Okay, so here I am tempted to just say: 1. Josh; 2. Josh; 3. Josh; 4. Josh; and 5. Sam, but that would be wrong. And just a little pathetic; a label which has (however) thus far has prevented me from shaming myself publicly.
However, having decided (on a break from revisits to Deadwood and Sunnydale – home of Buffy) to dust off my West Wing DVDs I was instantly reminded of how bloody much I loved that show. I bought the DVDs as each series became available, impatiently waiting for each of the 7 seasons to be released. As a result I have mismatched cases and the early ones require about 4 cases per series, all of which adds a bit of flavour and proves my devotion to the show. I think.
From the moment In inserted the DVD and the Pilot episode commenced it was like I was experiencing a visit from an old friend. I suspect I watched, rewatched (and rewatched) the DVDs when I first bought them, so early seasons of the show are ridiculously familiar. I can’t quite recite the lines (which I can do for the BBC’s version of Pride and Prejudice) but I know exactly what’s happening and it doesn’t matter one iota cos with The West Wing, it’s all about the journey.
I agree with many others, that the show did falter during Seasons 5 and 6 (when creator Aaron Sorkin left), but ended strongly with Season 7. However, even at its weakest, the show offered up quality drama, which didn’t involve police, law firms, doctors or forensic scientists. Other than a few parodies of politics and government, shows about politicians and their administrations are few and far between. As a result, when it premiered in late 1999, The West Wing brought something new and fresh to our screens. And it didn’t treat us like idiots.
I’d be surprised if there are viewers out there who haven’t seen the show, but in the event there are, here are some reasons to play catch-up. For those who are already fans, here’s a reminder of why we watched it – despite (here in Australia) being seriously messed about by television programmers moving it about week after week.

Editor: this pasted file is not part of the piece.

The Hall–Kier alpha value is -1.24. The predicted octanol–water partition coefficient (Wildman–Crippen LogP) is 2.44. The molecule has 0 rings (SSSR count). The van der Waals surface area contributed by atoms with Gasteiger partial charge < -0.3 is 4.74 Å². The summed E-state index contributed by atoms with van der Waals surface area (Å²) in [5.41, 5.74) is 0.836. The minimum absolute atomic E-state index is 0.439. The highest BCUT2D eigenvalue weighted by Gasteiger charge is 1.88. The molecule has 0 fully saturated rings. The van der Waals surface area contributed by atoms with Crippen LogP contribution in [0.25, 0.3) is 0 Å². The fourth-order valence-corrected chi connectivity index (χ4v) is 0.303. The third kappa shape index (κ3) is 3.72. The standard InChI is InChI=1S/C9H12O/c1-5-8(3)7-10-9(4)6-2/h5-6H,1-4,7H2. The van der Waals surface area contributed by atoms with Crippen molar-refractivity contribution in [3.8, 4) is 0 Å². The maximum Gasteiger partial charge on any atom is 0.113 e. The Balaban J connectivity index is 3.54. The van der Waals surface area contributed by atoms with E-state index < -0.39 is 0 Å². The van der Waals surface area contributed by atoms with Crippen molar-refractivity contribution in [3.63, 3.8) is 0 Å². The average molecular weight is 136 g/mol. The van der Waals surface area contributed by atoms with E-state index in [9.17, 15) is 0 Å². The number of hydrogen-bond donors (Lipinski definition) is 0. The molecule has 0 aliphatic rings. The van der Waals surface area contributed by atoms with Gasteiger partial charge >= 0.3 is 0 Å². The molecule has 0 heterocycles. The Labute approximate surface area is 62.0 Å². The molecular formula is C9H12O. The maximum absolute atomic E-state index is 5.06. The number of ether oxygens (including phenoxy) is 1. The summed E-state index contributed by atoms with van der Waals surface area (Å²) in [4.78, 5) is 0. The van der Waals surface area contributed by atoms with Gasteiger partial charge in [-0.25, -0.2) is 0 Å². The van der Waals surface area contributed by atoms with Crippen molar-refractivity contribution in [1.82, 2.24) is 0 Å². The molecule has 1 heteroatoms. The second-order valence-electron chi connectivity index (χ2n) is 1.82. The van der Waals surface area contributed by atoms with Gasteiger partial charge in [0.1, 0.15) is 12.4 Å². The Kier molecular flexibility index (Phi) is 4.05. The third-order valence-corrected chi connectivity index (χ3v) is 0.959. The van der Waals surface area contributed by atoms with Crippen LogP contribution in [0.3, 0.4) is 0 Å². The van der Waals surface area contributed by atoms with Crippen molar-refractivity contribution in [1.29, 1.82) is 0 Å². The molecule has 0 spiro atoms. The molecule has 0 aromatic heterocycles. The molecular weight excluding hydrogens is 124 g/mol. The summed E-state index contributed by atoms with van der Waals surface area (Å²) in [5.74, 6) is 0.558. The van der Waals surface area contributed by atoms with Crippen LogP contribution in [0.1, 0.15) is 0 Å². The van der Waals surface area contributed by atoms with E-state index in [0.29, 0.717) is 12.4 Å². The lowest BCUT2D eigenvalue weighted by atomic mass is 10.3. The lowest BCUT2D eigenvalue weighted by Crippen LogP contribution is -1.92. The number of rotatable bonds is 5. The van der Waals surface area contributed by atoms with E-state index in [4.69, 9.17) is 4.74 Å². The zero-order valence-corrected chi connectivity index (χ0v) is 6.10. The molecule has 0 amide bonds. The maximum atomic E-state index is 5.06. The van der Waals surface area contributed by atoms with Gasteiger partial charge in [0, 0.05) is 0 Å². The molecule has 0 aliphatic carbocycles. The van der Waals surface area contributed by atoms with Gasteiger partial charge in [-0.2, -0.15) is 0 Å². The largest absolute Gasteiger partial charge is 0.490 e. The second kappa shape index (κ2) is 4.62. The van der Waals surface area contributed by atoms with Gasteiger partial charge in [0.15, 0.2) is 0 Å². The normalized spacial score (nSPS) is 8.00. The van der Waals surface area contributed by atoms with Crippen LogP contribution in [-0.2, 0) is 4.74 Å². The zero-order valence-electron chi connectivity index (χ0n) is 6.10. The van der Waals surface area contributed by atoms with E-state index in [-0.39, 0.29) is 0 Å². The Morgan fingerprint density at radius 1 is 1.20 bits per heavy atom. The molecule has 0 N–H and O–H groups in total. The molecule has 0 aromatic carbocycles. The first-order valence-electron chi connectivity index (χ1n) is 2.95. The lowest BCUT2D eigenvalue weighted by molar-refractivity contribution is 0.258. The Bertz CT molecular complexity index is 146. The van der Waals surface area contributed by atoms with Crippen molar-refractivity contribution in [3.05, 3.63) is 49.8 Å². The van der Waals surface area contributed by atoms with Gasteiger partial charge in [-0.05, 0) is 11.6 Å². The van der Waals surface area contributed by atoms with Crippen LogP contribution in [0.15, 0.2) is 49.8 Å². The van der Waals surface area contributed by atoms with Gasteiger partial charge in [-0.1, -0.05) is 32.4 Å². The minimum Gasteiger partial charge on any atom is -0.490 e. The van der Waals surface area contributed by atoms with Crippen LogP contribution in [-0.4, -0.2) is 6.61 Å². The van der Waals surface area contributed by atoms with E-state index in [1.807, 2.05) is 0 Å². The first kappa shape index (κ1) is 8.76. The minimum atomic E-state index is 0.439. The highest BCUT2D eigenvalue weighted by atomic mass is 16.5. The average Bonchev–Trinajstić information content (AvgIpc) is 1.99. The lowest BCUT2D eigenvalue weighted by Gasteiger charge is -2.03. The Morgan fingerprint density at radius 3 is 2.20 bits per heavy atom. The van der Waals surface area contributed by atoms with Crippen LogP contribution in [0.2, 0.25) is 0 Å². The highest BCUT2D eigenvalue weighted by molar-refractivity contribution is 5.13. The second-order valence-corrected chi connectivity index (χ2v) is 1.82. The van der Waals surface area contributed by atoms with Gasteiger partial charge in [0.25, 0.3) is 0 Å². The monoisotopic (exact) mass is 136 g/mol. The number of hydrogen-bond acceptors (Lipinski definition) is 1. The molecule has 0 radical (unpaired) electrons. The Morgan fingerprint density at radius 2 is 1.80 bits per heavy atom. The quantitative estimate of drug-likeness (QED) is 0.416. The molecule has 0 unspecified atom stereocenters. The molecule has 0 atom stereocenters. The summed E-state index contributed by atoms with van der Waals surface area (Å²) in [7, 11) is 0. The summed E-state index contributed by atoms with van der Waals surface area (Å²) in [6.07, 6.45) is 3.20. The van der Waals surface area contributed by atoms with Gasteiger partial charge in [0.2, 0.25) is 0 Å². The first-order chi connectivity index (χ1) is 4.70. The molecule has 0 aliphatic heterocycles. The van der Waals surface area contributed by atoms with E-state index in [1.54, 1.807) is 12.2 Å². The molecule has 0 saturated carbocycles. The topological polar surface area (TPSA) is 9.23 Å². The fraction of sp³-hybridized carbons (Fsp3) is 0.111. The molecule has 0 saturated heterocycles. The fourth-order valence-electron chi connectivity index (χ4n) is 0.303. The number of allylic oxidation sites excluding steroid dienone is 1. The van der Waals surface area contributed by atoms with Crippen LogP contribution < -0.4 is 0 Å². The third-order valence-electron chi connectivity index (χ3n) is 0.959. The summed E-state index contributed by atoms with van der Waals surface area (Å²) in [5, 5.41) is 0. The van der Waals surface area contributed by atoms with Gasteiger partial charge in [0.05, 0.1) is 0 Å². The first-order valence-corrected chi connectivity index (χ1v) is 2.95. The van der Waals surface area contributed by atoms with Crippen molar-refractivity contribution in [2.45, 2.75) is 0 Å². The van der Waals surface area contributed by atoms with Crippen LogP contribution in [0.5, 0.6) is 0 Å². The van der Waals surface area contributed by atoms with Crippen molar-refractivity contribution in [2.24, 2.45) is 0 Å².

1. Aaron Sorkin is obviously a genius. The show’s writing is brilliant. In some ways the storylines or plots of the show are irrelevant and the clever and witty banter is what separates it from the crowd. I suspect it’s harder than it looks to create the rhythmic dialogue that the show became famous for. I read that the show also became known for its ‘walk and talk’ camera takes: where the camera follows characters down a hallway or into a room while they are talking. Frankly, the show was all about the dialogue. Their words and language gave us a sense of who the characters were.
2. Which brings me to the ensemble cast and their performances. Week after week. Year after year. Even when the show’s plots and writing wavered, the acting continued to be strong. The central cast of characters were so ridiculously brilliant – and sometimes so arrogant – that they could have been unlikable, but for their flaws. Not only did I admire them, but I wanted to be them. I wanted CJ’s almost perfect recall in press briefings; I wanted Sam’s nerdy intelligence; Toby’s sarcastic dry wit; or Leo or Josh’s savvy. The fact that their personal lives were fucked up didn’t worry me. I wanted to be them if I could be that smart and funny. Oh… and if I could work in the White House.
3. The President you’re proud to have. Apparently Martin Sheen’s President Bartlet was supposed to be a minor character, but the critical and public reaction to him and his performance meant that he became as pivotal player as one would expect the leader of the free world to be. A trivia-mad former Economics professor, the President was sometimes grouchy but always humane. His leadership (under the guiding hand of his BFF and Chief of Staff, Leo) developed in fits and starts, but he pulled no punches. From the Phoenix-like “Let Bartlet be Bartlet” and ensuing episodes; the debate in “Game On” that won him his second term in office; and his demolition of conservative and controversial talk-show host at an event in “The Midterms” (S2 Ep 3) (below).